Dr. Khalid is President of the South East Asian Network of Ergonomics Societies, and Protem President of the Human Factors and Ergonomics Society Malaysia. She is Past Chair of the Standing Committee of Science Technology & Practice of the International Ergonomics Association (IEA), and current Chair of the IEA Affective Design Technical Committee. She is also a Fellow of the IEA.



Panelist 2: Topic - Innovative design for global markets

Girish V. Prabhu, PhD (State University of New York, Buffalo, USA) is Director of User, Business, Design (UBD) innovation at Srishti Labs, Srishti School of Art, Design and Technology in Bangalore, India. Before joining Srishti, Dr. Prabhu was Chief of Technical Staff – Asia for Human Factors International. Dr. Prabhu has 17+ years of experience in UBD innovation, new product & business development, and product internationalization. Throughout his career he has held various management positions in new business development, research, and product commercialization at Intel, Eastman Kodak and HP, and was instrumental in implementing user-centered design processes in multiple product areas. He has the unique experience of taking three new ideas from early conceptualization to a full-fledged new business.

Dr. Prabhu has published refereed papers in international journals and holds 14 U.S. patents. He is a member of PDMA, ACM-SIGCHI, and HFES. Besides, PhD, he holds a M.S. in Industrial Engineering (Human Factors) from the State University of New York at Buffalo and a B.E. in Mechanical Engineering from National Institute of Engineering, Mysore. His research interests include user centered innovation, business models for sustainable development, and design language research for emerging markets.



Panelist 3 : Topic - Indigenous Cultures, Innovation and Design for Global Markets

Alvin W. Yeo, PhD
(University of Waikato, New Zealand) is Associate Professor at the Faculty of Computer Science and Information Technology, Universiti Malaysia Sarawak (UNIMAS), and Director of the Institute of Social Informatics and Technological Innovations, and the Centre of Excellence for Rural Informatics. His expertise is in the area of Information and Communications Technology for Rural Development (ICT4RD).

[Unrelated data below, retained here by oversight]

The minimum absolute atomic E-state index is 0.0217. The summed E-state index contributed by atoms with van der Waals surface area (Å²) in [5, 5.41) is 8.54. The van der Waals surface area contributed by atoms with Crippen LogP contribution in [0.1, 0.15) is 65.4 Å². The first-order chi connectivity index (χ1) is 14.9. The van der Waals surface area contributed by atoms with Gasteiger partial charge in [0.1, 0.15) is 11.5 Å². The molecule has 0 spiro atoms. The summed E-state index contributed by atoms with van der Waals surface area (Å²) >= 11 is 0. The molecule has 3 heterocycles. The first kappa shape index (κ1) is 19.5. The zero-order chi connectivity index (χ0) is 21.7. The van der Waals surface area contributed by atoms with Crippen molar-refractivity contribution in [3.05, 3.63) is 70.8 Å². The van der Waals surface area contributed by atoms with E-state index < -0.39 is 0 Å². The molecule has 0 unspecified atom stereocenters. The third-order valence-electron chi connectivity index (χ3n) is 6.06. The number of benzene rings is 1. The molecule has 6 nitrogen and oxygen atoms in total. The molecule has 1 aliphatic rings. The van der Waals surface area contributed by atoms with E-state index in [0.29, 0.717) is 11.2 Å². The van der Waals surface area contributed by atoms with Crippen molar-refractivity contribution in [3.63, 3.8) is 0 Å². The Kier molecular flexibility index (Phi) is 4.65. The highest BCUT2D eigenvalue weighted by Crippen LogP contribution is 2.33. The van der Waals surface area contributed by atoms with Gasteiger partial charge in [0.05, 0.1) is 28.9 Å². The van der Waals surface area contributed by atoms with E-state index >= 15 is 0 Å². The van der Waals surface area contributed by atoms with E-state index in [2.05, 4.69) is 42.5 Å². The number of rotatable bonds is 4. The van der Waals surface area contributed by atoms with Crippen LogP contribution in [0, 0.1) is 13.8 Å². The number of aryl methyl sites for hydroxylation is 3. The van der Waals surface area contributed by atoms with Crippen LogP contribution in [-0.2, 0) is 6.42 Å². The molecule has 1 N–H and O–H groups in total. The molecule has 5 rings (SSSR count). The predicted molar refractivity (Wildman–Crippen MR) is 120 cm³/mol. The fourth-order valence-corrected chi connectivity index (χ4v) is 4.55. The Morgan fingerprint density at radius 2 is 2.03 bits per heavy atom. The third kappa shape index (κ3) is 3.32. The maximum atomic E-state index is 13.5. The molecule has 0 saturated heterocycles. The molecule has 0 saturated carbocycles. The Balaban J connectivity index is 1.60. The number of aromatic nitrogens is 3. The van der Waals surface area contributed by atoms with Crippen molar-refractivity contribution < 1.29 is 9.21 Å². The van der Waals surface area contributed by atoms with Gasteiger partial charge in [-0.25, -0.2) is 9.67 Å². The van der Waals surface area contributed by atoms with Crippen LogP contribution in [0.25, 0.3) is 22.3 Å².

Dr. Yeo is also a specialist in Human Computer Interaction (HCI) research, specifically in software internationalisation, multimodal interaction, gazed based systems, and the use of ICTs for the preservation of indigenous languages.

He currently heads the Sarawak Language Technology (SaLT) Research Group, and is involved in two European Union projects, besides several national projects.

Dr. Yeo has published a chapter in The Encyclopaedia of Developing Regional Communities with ICT, evaluated Malaysian federal-funded ICT4RD initiatives, and worked with United Nations Economic and Social Commission for the Asia Pacific (UNESCAP). He has been involved in the eBario Project which garnered numerous awards, including the Commonwealth CAPAM Innovation award, against 112 international submissions worldwide.

At the national level, he is a member of the pro-tem committee of the Human Factors and Ergonomics Society, Malaysia, besides the University representative in the national Language Cluster Research. He is a Member of the Expert Review Panel for the ICT “National Brain Gain Programme” Sub-sector, appointed by the Academy of Sciences Malaysia.


Panelist 4: Topic - Affective design for global markets

martin cera1

Martin G. Helander, CHFP, PhD (Chalmers University, Sweden), is Professor at the School of Mechanical and Aerospace Engineering, Nanyang Technological University (NTU), Singapore, and past Head of the Systems & Engineering Management Division. For the past 10 years he has been Director of the Human Factors Program at NTU, besides founder of a similar program at Linköping University, Sweden. He has taught Human Factors Engineering and Product Design for over 35 years. He has 300 publications and 10 books including the first Handbook of Human-Computer Inte raction (Elsevier), Introduction to Human Factors and Ergonomics (CRC/Taylor & Francis). He previously held faculty positions at University at Buffalo, USA; Linköping University, Sweden, and visiting appointments at MIT and HKUST, Hong Kong. He was also a Senior Scientist with Human Factors Research, Inc. Santa Barbara, CA.

Prof. Helander is Principal Consultant with Damai Sciences Pte Ltd, Singapore. He has extensive consulting experience with Industry and Government, including AT&T, Bell Laboratories, Computer Consoles Inc., Eastman Kodak, Ericsson, ExxonMobil, Herman Miller Inc., Honeywell, Inc., IBM Corporation, Ingersoll Rand Corporation, Ministry of Manpower (Singapore), Motorola, NIOSH (USA), National Research Council (USA), Saab Aerospace, Seagate Inc., Shell Inc., Steelcase Inc., Swedish Defense Research Agency, UCLA, Xerox Corporation, U.S. Air Force, Mimos Berhad and Petronas Gas Berhad.